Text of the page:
Harbinger Consultants

Culture + Complexity + Change

PROJECT | Long Time, No See?

leaving behind

Our involvement with the Long Time, No See? project also continues.  Long Time, No See? is a multiplatform, interdisciplinary and participatory artistic project that explores ideas of futuring, care and dialogue. The project, funded by the Australia Council’s Broadband Arts Initiative, invites participants to set out to explore and reflect, in the spirit of adventure, to reveal other and emergent ways of existing in this world through poetic actions and relationships that animate a sense of care.

On the weekend, Harbinger’s Linda Carroli, as participation designer and writer, joined project Artistic Director Keith Armstrong to deliver a workshop and walkshop in Noosa. The workshop was presented by Noosa Biosphere at CQU Noosaville. The participants were faciliated in some intensive talking before heading off on the walk. This was the first time the project’s revamped website and app were used with great success. Most users reported ease of access, although there were some iPad glitches. The Field Book, however, was as reliable as ever and some participants used these to document their journeys!

The walkshop, designed by Linda, has undergone some refinement and rethinking. While the project includes a workshop outline for delivery by the project team or DIY, it is not always suitable for the participants. It provides a narrative arc for the workshop that draws participants into dialogue about futuring and care. In Noosa, we had the opportunity to improvise and experiment to facilitate a dialogue process that was led more by the participants. This process is based on the work of David Bohm, who proposes “that a form of free dialogue may well be one of the most effective ways of investigating the crisis which faces society, and indeed the whole of human nature and consciousness today. Moreover, it may turn out that such a form of free exchange of ideas and information is of fundamental relevance for transforming culture and freeing it of destructive misinformation, so that creativity can be liberated.”

We realised that the workshop program needs to be redesigned in way that addresses Bohm’s ideas more purposefully, recognising the limitations of time. The idea of social dialogue is more compelling than ‘workshop’ as it encapsulate a sense of exchange in which, as Bohm suggests, “a group of people can explore the individual and collective presuppositions, ideas, beliefs, and feelings that subtly control their interactions. It provides an opportunity to participate in a process that displays communication successes and failures. It can reveal the often puzzling patterns of incoherence that lead the group to avoid certain issues or, on the other hand, to insist, against all reason, on standing and defending opinions about particular issues”. It’s not about reaching consensus and highlights the need to be cognisant of mindset, listening and learning to work across difference.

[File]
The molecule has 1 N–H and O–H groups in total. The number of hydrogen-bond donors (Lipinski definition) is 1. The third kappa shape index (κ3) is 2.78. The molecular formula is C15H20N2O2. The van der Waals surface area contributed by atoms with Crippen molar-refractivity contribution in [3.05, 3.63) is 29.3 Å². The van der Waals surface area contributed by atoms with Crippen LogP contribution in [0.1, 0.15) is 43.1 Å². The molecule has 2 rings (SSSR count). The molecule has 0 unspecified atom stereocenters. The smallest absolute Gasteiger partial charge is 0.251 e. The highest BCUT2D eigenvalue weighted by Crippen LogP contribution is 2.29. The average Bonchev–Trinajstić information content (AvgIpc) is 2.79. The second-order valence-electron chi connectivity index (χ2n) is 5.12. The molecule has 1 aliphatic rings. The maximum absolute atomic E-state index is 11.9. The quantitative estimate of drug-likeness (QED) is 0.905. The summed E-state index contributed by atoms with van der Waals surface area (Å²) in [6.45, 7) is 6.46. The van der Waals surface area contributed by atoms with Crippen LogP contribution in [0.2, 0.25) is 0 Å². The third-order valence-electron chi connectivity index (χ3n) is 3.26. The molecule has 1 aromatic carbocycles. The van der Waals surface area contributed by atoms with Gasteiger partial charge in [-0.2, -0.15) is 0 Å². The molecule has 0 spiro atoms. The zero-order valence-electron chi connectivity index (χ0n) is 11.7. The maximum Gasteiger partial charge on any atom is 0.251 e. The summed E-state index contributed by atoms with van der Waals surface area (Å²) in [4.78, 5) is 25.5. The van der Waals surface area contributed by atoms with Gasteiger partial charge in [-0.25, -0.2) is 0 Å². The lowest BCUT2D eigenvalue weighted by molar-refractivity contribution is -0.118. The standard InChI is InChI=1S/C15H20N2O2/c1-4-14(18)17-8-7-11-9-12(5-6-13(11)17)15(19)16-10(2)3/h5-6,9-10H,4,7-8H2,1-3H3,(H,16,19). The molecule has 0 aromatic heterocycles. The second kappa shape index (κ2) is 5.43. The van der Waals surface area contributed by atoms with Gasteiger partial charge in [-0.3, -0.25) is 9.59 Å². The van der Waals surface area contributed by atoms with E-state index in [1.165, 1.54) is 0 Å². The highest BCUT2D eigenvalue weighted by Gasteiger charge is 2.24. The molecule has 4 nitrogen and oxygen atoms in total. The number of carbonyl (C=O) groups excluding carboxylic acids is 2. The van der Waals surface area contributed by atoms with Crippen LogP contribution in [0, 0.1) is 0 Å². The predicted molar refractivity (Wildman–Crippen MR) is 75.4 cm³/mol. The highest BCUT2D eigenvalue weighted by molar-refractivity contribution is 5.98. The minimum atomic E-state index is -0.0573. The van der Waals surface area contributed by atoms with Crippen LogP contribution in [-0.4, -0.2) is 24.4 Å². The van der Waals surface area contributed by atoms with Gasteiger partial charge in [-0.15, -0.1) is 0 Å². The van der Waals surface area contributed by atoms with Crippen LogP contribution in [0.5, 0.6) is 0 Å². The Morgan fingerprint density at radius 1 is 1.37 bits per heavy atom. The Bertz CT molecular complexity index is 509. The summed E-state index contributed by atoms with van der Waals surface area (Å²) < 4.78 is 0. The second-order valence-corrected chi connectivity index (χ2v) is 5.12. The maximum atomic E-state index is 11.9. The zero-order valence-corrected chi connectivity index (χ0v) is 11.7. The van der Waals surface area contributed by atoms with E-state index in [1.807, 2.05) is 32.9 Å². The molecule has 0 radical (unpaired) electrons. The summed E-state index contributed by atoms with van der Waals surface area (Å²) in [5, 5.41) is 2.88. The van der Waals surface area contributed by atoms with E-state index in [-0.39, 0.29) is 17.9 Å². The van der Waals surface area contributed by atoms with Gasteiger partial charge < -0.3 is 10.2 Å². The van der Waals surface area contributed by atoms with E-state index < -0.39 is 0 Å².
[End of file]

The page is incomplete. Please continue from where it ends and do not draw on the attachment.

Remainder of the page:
It’s not as simple as having a conversation and requires both stillness and probing. However, in the brief time we have for our workshops/dialogues, it’s not always possible. The process does, however, draw people into interrogation, sensemaking and questioning rather than driving towards solutions. It plants the seed and hopefully imprints the idea that other ways are possible.


The walk was guided by the participants over a two kilometre stretch through bushland on the hospital grounds to an historic Aboriginal site, which featured large stones arranged in the shape of the Rainbow Serpent. Here one of the participants shared her knowledge about the site as everyone listened and learned. Our friends in Noosa are now planning to develop their own iteration of the dialogue and walk in the near future.


Also, QUT’s The Cube will present Long Time, No See? in July, launching at an open day on 5 July, then running for the next two years. The Cube is one of the world’s largest digital interactive learning and display spaces dedicated to providing an inspiring, explorative and participatory experience of QUT’s Science and Engineering research.

How to participate? You can do your own walk and contribute your reflections for the future by downloading the Long Time, No See? iPhone app. The app will guide you through your walk, giving you things to think about while assembling your responses (photographs, audio recordings, notes) along the way. You can do your walk individually or with others. The shape of your walk is then drawn as an island on a map that you can explore both online and on The Cube (from 5 July).

From the launch, you will be able to see your walk on The Cube screens and explore contributions by participants. The project team of Long Time, No See? will also be on site to answer questions and guide you through the project.

You can participate in Long Time, No See? and your contribution will be available for others to see at The Cube and online. If you plan to join in on 5 July, please download the app before you arrive. To view your walk at the launch you will have needed to complete your walk before 4 July.

While visiting The Cube, you can also see The Virtual Reef, a life-sized and simulate marine ecosystem, and the Data Wall, which visualises layers of local data in real time. Like Long Time, No See? both projects visualise data and scientific knowledge to generate interactive experiences for visitors.

When: 10am-1pm, 5 July 2014
Where: QUT Gardens Point campus, Science and Engineering Centre (P Block)
Suitability: All ages; children will need assistance to contribute


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